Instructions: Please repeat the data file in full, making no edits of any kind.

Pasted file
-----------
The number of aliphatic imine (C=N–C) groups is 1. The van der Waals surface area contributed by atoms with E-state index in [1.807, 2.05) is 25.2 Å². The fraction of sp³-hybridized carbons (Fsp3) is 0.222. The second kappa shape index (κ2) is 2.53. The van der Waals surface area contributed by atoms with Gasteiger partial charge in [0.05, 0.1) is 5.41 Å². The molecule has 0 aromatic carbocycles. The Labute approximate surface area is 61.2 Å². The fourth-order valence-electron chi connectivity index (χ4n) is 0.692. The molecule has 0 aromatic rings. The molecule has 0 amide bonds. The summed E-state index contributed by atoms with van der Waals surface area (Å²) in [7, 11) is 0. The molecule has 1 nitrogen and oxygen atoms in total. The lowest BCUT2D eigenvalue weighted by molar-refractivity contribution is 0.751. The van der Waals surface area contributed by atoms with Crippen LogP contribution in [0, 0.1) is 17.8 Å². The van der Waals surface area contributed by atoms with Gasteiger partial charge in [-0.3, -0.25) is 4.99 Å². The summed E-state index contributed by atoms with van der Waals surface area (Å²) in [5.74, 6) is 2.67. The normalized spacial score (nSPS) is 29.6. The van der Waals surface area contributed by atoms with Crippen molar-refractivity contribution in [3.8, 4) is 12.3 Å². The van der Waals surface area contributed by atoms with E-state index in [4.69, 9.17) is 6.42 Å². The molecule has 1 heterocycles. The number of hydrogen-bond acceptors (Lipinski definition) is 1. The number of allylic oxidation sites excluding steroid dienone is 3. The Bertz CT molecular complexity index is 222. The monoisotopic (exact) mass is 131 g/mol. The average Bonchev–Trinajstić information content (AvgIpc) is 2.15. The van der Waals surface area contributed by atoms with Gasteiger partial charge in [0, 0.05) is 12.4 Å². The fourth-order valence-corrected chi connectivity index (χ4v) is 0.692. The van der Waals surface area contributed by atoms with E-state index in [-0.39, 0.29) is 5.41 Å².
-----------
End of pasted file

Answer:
The number of aliphatic imine (C=N–C) groups is 1. The van der Waals surface area contributed by atoms with E-state index in [1.807, 2.05) is 25.2 Å². The fraction of sp³-hybridized carbons (Fsp3) is 0.222. The second kappa shape index (κ2) is 2.53. The van der Waals surface area contributed by atoms with Gasteiger partial charge in [0.05, 0.1) is 5.41 Å². The molecule has 0 aromatic carbocycles. The Labute approximate surface area is 61.2 Å². The fourth-order valence-electron chi connectivity index (χ4n) is 0.692. The molecule has 0 aromatic rings. The molecule has 0 amide bonds. The summed E-state index contributed by atoms with van der Waals surface area (Å²) in [7, 11) is 0. The molecule has 1 nitrogen and oxygen atoms in total. The lowest BCUT2D eigenvalue weighted by molar-refractivity contribution is 0.751. The van der Waals surface area contributed by atoms with Crippen LogP contribution in [0, 0.1) is 17.8 Å². The van der Waals surface area contributed by atoms with Gasteiger partial charge in [-0.3, -0.25) is 4.99 Å². The summed E-state index contributed by atoms with van der Waals surface area (Å²) in [5.74, 6) is 2.67. The normalized spacial score (nSPS) is 29.6. The van der Waals surface area contributed by atoms with Crippen molar-refractivity contribution in [3.8, 4) is 12.3 Å². The van der Waals surface area contributed by atoms with E-state index in [4.69, 9.17) is 6.42 Å². The molecule has 1 heterocycles. The number of hydrogen-bond acceptors (Lipinski definition) is 1. The number of allylic oxidation sites excluding steroid dienone is 3. The Bertz CT molecular complexity index is 222. The monoisotopic (exact) mass is 131 g/mol. The average Bonchev–Trinajstić information content (AvgIpc) is 2.15. The van der Waals surface area contributed by atoms with Gasteiger partial charge in [0, 0.05) is 12.4 Å². The fourth-order valence-corrected chi connectivity index (χ4v) is 0.692. The van der Waals surface area contributed by atoms with E-state index in [-0.39, 0.29) is 5.41 Å².